Talk soon, I hope on a less sombre matter. 

Be well, all. 


Valery Valentina

That is so hard and tragic for your meet up friend. Violence is scary, and it is even more scary when family is not a safe place. And when it is getting closer you start to wonder if it could have been you...
It is always nice to (actively) let a person know you are thinking of them.
Sometimes I send J a text message saying just that.


Thank you so much for reading, Val. The gentle text idea is a good one, once we have established contact, I reckon. Thank you.


What a difficult situation - I would think it's so hard to reach out because there's a fine line between being perceived as supportive and being perceived as inquisitive. But if you don't reach out, then your friend is abandoned. There isn't really a sympathy card appropriate for that sort of situation, but I would probably send a card anyway. A text is good too, but I like the tangible.

So sorry for your friend's troubles. I wish her peace.


I'm so sorry to hear about your friend. I like A's idea of a card. You can let her know you are thinking of her, and she can reach out when she is ready.

I like to see any post from you,even if it is an unburdening. Sometimes you need to unburden. And we're here to listen. And hug back through the keyboard.

Enjoy your yoga. You reminded me of my yoga instructor. English is not her first language, so she says things like "firm your thighs" and "soft your face" and it always makes me smile.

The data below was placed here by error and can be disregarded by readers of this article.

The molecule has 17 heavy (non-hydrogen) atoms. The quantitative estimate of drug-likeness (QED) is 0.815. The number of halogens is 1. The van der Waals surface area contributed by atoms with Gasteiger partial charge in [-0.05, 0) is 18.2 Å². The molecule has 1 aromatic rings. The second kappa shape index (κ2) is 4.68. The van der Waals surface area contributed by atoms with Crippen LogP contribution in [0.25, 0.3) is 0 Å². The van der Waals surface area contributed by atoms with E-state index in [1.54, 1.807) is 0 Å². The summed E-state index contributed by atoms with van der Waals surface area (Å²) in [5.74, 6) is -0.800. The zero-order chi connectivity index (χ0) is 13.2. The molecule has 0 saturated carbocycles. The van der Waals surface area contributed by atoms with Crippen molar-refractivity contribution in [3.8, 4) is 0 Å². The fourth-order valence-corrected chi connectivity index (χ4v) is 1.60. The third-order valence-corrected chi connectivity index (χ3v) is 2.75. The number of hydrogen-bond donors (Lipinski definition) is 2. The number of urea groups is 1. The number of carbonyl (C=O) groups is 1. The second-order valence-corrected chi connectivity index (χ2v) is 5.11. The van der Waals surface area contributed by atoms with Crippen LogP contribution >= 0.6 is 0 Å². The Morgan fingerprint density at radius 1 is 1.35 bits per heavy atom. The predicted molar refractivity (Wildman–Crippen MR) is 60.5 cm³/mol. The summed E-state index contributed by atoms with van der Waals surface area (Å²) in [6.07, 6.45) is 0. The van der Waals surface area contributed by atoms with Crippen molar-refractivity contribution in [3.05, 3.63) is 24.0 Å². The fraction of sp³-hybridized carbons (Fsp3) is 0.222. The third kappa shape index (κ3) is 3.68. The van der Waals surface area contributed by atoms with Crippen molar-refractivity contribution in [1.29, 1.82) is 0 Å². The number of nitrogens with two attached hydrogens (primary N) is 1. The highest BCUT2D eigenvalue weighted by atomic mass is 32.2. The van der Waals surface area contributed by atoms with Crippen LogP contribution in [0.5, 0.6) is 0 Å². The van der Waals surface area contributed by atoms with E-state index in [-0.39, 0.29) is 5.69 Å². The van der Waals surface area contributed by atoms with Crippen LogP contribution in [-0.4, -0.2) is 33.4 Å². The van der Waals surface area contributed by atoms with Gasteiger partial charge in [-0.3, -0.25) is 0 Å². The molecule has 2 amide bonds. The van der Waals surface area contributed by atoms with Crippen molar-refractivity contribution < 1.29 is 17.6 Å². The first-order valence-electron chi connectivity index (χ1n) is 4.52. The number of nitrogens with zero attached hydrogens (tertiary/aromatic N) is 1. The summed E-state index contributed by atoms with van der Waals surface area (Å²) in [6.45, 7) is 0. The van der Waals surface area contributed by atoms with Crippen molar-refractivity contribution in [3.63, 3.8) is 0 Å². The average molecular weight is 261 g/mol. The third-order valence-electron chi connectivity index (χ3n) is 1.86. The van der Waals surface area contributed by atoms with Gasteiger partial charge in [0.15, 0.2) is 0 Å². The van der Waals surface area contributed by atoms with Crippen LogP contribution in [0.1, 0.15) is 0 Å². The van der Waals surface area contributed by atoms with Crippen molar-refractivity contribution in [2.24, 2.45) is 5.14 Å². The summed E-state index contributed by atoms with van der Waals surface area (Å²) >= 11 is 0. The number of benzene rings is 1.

Thank you. A card had not occurred to me; that is just right, gentle and non-intrusive.


How awful. Simply appalling - so many things to deal with in one simply tragic event.

I would say reach out frequently and often. Even if she doesn't respond pls let her know you are there for her and don't stop. All too often we avoid through not wanting to intrude, over step the mark, not knowing what to say etc. Just say I'm here for you and that's enough in my opinion.

I'm so sorry this appalling thing has happened x


Moira, thank you. You're right, I sent the card and I will follow up periodically, (without being a pain, I hope). I remember during my own dark time some years ago, I appreciated the card that my friend sent. Inside she wrote that she was always there, now and at anytime. I appreciated the acknowledgement of how grief is a revisiting presence. She would never do the "that was aaaages ago" thing. I liked that.


Aaaaargh. I am very slow, but I've been thinking about this situation. I'm glad you sent a card--seems ideal. You are a good and compassionate and sensitive and sensible person--I have a lot of faith that when she's ready to reach out, you'll find the right words and actions to help her. To the extent that anyone can...


Thanks, bunny, for your faith in me. I have to believe that I will know what to do. The thing is to strike the balance between being intrusive and being the person that crosses the road to avoid her - anything but that.